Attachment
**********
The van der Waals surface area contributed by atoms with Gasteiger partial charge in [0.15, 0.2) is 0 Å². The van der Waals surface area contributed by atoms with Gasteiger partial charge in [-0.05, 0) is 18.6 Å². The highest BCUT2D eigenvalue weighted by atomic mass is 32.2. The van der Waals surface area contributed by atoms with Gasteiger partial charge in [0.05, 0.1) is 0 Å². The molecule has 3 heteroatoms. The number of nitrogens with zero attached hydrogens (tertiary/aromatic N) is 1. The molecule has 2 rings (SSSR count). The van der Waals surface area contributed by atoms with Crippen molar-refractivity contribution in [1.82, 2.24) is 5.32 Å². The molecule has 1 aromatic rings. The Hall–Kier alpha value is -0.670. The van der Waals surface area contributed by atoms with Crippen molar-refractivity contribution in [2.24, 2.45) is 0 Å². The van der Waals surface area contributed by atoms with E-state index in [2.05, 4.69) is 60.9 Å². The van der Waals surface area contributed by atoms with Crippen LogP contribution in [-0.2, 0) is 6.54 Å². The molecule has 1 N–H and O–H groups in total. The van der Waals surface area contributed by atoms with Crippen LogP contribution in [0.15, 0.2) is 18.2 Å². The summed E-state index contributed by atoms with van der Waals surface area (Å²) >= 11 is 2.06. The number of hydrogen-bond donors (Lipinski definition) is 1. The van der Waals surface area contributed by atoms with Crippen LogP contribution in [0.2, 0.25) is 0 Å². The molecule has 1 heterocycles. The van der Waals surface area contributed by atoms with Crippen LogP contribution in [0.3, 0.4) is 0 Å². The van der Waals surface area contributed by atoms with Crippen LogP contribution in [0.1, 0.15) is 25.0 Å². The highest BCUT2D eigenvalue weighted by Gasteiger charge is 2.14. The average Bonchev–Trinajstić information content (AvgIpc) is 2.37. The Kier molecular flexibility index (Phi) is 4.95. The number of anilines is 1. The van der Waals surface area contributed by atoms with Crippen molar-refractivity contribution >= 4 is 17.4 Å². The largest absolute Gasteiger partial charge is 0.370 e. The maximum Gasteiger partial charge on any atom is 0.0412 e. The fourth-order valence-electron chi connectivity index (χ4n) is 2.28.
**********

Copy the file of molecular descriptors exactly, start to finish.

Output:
The van der Waals surface area contributed by atoms with Gasteiger partial charge in [0.15, 0.2) is 0 Å². The van der Waals surface area contributed by atoms with Gasteiger partial charge in [-0.05, 0) is 18.6 Å². The highest BCUT2D eigenvalue weighted by atomic mass is 32.2. The van der Waals surface area contributed by atoms with Gasteiger partial charge in [0.05, 0.1) is 0 Å². The molecule has 3 heteroatoms. The number of nitrogens with zero attached hydrogens (tertiary/aromatic N) is 1. The molecule has 2 rings (SSSR count). The van der Waals surface area contributed by atoms with Crippen molar-refractivity contribution in [1.82, 2.24) is 5.32 Å². The molecule has 1 aromatic rings. The Hall–Kier alpha value is -0.670. The van der Waals surface area contributed by atoms with Crippen molar-refractivity contribution in [2.24, 2.45) is 0 Å². The van der Waals surface area contributed by atoms with E-state index in [2.05, 4.69) is 60.9 Å². The van der Waals surface area contributed by atoms with Crippen LogP contribution in [-0.2, 0) is 6.54 Å². The molecule has 1 N–H and O–H groups in total. The van der Waals surface area contributed by atoms with Crippen LogP contribution in [0.15, 0.2) is 18.2 Å². The summed E-state index contributed by atoms with van der Waals surface area (Å²) >= 11 is 2.06. The number of hydrogen-bond donors (Lipinski definition) is 1. The van der Waals surface area contributed by atoms with Crippen LogP contribution in [0.2, 0.25) is 0 Å². The molecule has 1 heterocycles. The van der Waals surface area contributed by atoms with Crippen LogP contribution in [0.3, 0.4) is 0 Å². The van der Waals surface area contributed by atoms with Crippen LogP contribution in [0.1, 0.15) is 25.0 Å². The highest BCUT2D eigenvalue weighted by Gasteiger charge is 2.14. The average Bonchev–Trinajstić information content (AvgIpc) is 2.37. The Kier molecular flexibility index (Phi) is 4.95. The number of anilines is 1. The van der Waals surface area contributed by atoms with Crippen molar-refractivity contribution >= 4 is 17.4 Å². The largest absolute Gasteiger partial charge is 0.370 e. The maximum Gasteiger partial charge on any atom is 0.0412 e. The fourth-order valence-electron chi connectivity index (χ4n) is 2.28.